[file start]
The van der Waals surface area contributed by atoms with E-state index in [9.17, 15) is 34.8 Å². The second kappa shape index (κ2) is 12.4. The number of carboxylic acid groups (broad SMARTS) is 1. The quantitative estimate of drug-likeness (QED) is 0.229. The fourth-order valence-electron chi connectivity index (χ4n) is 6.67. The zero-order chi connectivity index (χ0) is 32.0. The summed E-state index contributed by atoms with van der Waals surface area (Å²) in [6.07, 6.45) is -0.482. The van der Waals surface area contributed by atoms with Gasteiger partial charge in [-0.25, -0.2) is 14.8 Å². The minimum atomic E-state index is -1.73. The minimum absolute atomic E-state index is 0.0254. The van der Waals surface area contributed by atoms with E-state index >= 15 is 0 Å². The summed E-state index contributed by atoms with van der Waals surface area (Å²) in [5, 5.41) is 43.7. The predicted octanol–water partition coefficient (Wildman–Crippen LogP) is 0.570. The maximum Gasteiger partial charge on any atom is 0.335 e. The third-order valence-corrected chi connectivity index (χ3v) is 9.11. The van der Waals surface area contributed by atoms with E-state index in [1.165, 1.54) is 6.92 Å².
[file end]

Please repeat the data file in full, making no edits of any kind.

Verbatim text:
The van der Waals surface area contributed by atoms with E-state index in [9.17, 15) is 34.8 Å². The second kappa shape index (κ2) is 12.4. The number of carboxylic acid groups (broad SMARTS) is 1. The quantitative estimate of drug-likeness (QED) is 0.229. The fourth-order valence-electron chi connectivity index (χ4n) is 6.67. The zero-order chi connectivity index (χ0) is 32.0. The summed E-state index contributed by atoms with van der Waals surface area (Å²) in [6.07, 6.45) is -0.482. The van der Waals surface area contributed by atoms with Gasteiger partial charge in [-0.25, -0.2) is 14.8 Å². The minimum atomic E-state index is -1.73. The minimum absolute atomic E-state index is 0.0254. The van der Waals surface area contributed by atoms with E-state index >= 15 is 0 Å². The summed E-state index contributed by atoms with van der Waals surface area (Å²) in [5, 5.41) is 43.7. The predicted octanol–water partition coefficient (Wildman–Crippen LogP) is 0.570. The maximum Gasteiger partial charge on any atom is 0.335 e. The third-order valence-corrected chi connectivity index (χ3v) is 9.11. The van der Waals surface area contributed by atoms with E-state index in [1.165, 1.54) is 6.92 Å².